So after months of waiting our custom built coolship finally arrived on February 21st! I have been extremely excited about adding this piece of equipment to the ETF program since I made our first 100% Spontaneously fermented beer back in 2012. “Clarence” was the name of that beer and despite only making about 15 gallons to sell in the taproom and serve at Funk Fest that beer went to the medal round of GABF in 2014. Since then I’ve done some other Spontaneous/Coolship at Yazoo. We do have some older spontaneous beer hanging out in a single barrel that will be released at some point. But now we have the ability to produce alot more spontaneous!
Before I tell you about the brewday and our coolship, I want to thank a few people who were a big help with education, techniques, design and most importantly inspiration: Jeffery Stuffings, Sean Spiller and Averie Swanson of Jester King, Jean van Roy of Cantillion, Jason Perkins of Allagash, Vinnie Cilruzo of Russian River Levi Funk of Funk Factory, Chad Yakobson of Crooked Stave, James Howat of Black Project and Chase Healey of American Solera. All these fine brewers were very helpful and forthcoming with what has worked for them and even what hadn’t.
Our 600 gallon coolship is designed to be mobile. It has to be transported from our off site barrel cellar to the main brewery on brewday and fit within our space upstairs to cool, so with those limitations in mind we also designed it to fit a trailer with 2 “Tote Tanks”. Why that setup? Well my hope is that we can take our coolship out to some of the local fruit farms and our hop field to inoculate the wort.
Brewday! We followed a traditional Turbid mash schedule to create a starchy strong wort to boil for 3 hours. Our grist consisted of 70% Pale and 30% Raw wheat grown locally in the Nashville area. We aimed for a gravity of around 10 plato.
We have been aging hops for a few years and use aged hops in all of our “sour blondes”, so I have plenty of whole leaf hops to select from. We had some 2011 East Kent Goldings that had aged very well that I hopped with at a rate of 1/2lb per bbl of wort. Our batch sizes are 40bbl so we used 20lbs of hops. Our normal aged hops rate is around 1lb per bbl, but for the first batch I opted to see what sort of “sour level” we would get with 1/2lb..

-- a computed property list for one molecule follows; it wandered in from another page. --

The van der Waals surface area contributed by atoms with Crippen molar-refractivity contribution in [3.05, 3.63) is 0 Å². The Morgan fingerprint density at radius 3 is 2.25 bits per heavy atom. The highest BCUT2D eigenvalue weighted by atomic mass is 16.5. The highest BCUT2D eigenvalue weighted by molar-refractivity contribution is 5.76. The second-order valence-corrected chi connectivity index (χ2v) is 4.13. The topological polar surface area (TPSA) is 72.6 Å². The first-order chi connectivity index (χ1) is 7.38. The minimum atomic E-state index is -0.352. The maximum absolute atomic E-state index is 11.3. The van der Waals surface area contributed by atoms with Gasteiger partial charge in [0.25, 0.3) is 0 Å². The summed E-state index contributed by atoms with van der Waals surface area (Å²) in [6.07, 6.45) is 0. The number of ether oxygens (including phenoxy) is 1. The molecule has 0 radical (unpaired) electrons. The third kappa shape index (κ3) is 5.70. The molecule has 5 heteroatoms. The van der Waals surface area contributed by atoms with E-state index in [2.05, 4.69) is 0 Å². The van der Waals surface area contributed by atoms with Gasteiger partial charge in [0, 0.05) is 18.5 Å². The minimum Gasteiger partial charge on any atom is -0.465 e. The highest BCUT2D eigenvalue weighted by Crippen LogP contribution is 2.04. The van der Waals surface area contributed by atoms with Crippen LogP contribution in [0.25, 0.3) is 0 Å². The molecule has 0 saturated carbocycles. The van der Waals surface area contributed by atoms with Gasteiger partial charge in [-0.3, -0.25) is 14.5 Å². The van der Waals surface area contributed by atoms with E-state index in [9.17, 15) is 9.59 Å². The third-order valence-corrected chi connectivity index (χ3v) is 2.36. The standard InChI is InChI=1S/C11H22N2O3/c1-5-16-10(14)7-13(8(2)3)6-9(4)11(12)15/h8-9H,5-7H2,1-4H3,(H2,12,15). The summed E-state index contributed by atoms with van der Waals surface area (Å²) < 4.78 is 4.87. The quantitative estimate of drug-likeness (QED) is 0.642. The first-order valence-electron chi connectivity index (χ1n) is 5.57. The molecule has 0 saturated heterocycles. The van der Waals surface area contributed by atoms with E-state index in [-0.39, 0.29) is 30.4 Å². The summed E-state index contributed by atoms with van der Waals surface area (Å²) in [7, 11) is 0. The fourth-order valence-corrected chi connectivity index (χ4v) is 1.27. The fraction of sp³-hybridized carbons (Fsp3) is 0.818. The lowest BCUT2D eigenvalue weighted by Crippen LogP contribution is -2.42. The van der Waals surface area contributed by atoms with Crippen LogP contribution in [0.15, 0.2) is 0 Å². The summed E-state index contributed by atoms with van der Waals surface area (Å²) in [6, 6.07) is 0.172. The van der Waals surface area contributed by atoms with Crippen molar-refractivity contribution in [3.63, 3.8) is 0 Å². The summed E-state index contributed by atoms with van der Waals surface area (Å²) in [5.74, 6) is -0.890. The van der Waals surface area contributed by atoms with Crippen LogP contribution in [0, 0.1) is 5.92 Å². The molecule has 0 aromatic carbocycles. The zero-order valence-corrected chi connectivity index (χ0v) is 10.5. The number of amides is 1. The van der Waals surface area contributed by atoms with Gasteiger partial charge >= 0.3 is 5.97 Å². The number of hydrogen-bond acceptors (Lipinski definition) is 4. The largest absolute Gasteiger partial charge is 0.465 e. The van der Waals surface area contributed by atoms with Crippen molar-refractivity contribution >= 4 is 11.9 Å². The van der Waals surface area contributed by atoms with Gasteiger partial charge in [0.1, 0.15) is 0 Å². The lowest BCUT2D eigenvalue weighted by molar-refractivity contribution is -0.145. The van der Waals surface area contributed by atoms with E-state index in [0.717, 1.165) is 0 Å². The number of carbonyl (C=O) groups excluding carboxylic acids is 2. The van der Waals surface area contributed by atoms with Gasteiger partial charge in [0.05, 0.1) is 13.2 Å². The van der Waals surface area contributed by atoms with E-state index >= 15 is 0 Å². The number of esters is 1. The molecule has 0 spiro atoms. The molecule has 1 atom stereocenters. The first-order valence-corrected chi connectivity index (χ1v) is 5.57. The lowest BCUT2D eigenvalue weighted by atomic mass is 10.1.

After a long 3 hour boil and some spicy pepper pizza it was time to transfer into the coolship to allow the wort to cool down overnight and become inoculated with the native and wild microbes in the air. The next morning the temp of the wort was around 70f and 68f by the time it was in neural oak. We had a 4 1/2 day lag time before visible fermentation started, which for our first time on a large scale I feel like it really really good. I don’t expect that every time. I know Cantillon has had barrels finally take off months later. Below are some pics of the brewday. Hope you enjoy!
Below video shows the wort movement as the airflow moves by
Pride Craft said:
What post-boil ph were you targeting? I had targeted 4.5 on my spontaneous natch and it wasn’t low enough to inhibit mold.
Hi, We didnt do any pre acidification of the wort.
Pride Craft said:
So is mold not necessarily a concern if it appears or is there something else at work that would inhibit it?
It wasn’t a cern of mine.
Because you’re moving the wort over at 200 degrees, as it cools overnight and getting the yeast from the air, you arnt really worried about mold I dont believe as there is no way for it to live. Maybe if left for long periods of time, but as soon as its at pitching temp or whenever they’re ready, they move it into barrels and done.